I still have the old modules, so most of the job is done. Depending on the space I will have available in the future I might add a few modules.

 

WyYFaeB.jpg

Edited by Sir Madog
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Martijn Meerts
5 hours ago, Sir Madog said:

Gee - I am certainly tickled to see being remembered after such a long time! After quite a few years and a couple of different layouts,  I am now pondering to return to modular N gauge model railroadung Japanese style. No concrete plans yet, as there is a move pending, but something like this could be possible:

 

H2sEwcf.jpg

 

I still have the old modules, so most of the job is done. Depending on the space I will have available in the future I might add a few modules.

 

WyYFaeB.jpg

 

Your modules are really nicely done, so it's no surprise that people remember them. Also shows that a lot is possible even with little space to work with 🙂

 

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Sir Madog
8 hours ago, Martijn Meerts said:

Your modules are really nicely done, so it's no surprise that people remember them. Also shows that a lot is possible even with little space to work with

 

Not to forget the minimal financial involvement! A mini-module doesn´t cost much more than a pack or two of cigarettes, should you be a smoker 😎

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cteno4

Ulrich, great to see you back! 
 

You are fondly remebered. I've sent dozens and dozens of folks to your article to have a simple and fun way to get started! 
 

looking forward to the new layout!

 

cheers

 

jeff

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Kiha66

 

16 hours ago, Sir Madog said:

Gee - I am certainly tickled to see being remembered after such a long time! After quite a few years and a couple of different layouts,  I am now pondering to return to modular N gauge model railroadung Japanese style. No concrete plans yet, as there is a move pending, but something like this could be possible:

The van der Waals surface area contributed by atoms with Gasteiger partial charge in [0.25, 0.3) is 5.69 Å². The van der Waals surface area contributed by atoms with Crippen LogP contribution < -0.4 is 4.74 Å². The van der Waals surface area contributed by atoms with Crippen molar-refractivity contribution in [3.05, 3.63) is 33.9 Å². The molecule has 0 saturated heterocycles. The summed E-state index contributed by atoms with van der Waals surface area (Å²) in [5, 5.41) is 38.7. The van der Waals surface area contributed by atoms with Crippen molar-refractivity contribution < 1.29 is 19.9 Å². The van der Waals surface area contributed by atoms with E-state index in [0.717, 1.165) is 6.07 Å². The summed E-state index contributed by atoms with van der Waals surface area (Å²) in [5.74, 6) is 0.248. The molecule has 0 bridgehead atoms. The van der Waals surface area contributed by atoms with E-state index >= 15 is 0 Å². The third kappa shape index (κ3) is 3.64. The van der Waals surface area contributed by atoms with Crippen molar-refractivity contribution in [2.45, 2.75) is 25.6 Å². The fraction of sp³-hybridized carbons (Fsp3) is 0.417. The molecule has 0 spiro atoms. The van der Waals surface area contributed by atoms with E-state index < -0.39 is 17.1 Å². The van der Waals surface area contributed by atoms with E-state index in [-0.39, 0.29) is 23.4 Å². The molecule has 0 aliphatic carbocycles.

They've been a huge motivation for me for years, and have always been in the back of my mind.  I've worked on plenty of layouts, but what I usually wanted was to have something like your setup!  I'm excited to finally be working on them.  If you do take your modules out again be sure to share some photos!

 

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Sir Madog

Don´t expect that to happen any time soon. We are in the midst of preparing our emigration to a country further up north and that is a major undertaking for someone closing in on 70.

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RogerMc
12 hours ago, cteno4 said:

... I've sent dozens and dozens of folks to your article ...

 

Send some more please, where can I find the article?

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cteno4

Roger,

 

see the links up in the first post of this thread. This technique started in japan as a Ttrak offshoot and Ulrich did a wonderful set of them and wrote his work up for the club website a long time back. Mediocre is not the word to describe them, just urlich’s humility. He is a great modeler and nice chap for sharing!